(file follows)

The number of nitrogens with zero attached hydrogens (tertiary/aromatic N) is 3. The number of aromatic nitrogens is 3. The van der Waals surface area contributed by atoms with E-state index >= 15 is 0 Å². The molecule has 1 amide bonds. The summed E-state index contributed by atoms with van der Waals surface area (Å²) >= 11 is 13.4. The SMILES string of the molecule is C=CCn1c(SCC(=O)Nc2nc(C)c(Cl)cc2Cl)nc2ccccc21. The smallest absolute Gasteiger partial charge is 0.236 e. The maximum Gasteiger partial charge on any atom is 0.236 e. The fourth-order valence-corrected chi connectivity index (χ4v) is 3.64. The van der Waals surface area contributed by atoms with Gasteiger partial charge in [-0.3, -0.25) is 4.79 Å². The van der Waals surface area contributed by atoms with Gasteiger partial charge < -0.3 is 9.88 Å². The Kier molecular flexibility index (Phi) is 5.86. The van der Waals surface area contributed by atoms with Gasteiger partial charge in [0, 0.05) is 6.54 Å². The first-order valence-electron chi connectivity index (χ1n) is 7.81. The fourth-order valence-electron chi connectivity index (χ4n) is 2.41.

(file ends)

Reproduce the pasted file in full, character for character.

The number of nitrogens with zero attached hydrogens (tertiary/aromatic N) is 3. The number of aromatic nitrogens is 3. The van der Waals surface area contributed by atoms with E-state index >= 15 is 0 Å². The molecule has 1 amide bonds. The summed E-state index contributed by atoms with van der Waals surface area (Å²) >= 11 is 13.4. The SMILES string of the molecule is C=CCn1c(SCC(=O)Nc2nc(C)c(Cl)cc2Cl)nc2ccccc21. The smallest absolute Gasteiger partial charge is 0.236 e. The maximum Gasteiger partial charge on any atom is 0.236 e. The fourth-order valence-corrected chi connectivity index (χ4v) is 3.64. The van der Waals surface area contributed by atoms with Gasteiger partial charge in [-0.3, -0.25) is 4.79 Å². The van der Waals surface area contributed by atoms with Gasteiger partial charge < -0.3 is 9.88 Å². The Kier molecular flexibility index (Phi) is 5.86. The van der Waals surface area contributed by atoms with Gasteiger partial charge in [0, 0.05) is 6.54 Å². The first-order valence-electron chi connectivity index (χ1n) is 7.81. The fourth-order valence-electron chi connectivity index (χ4n) is 2.41.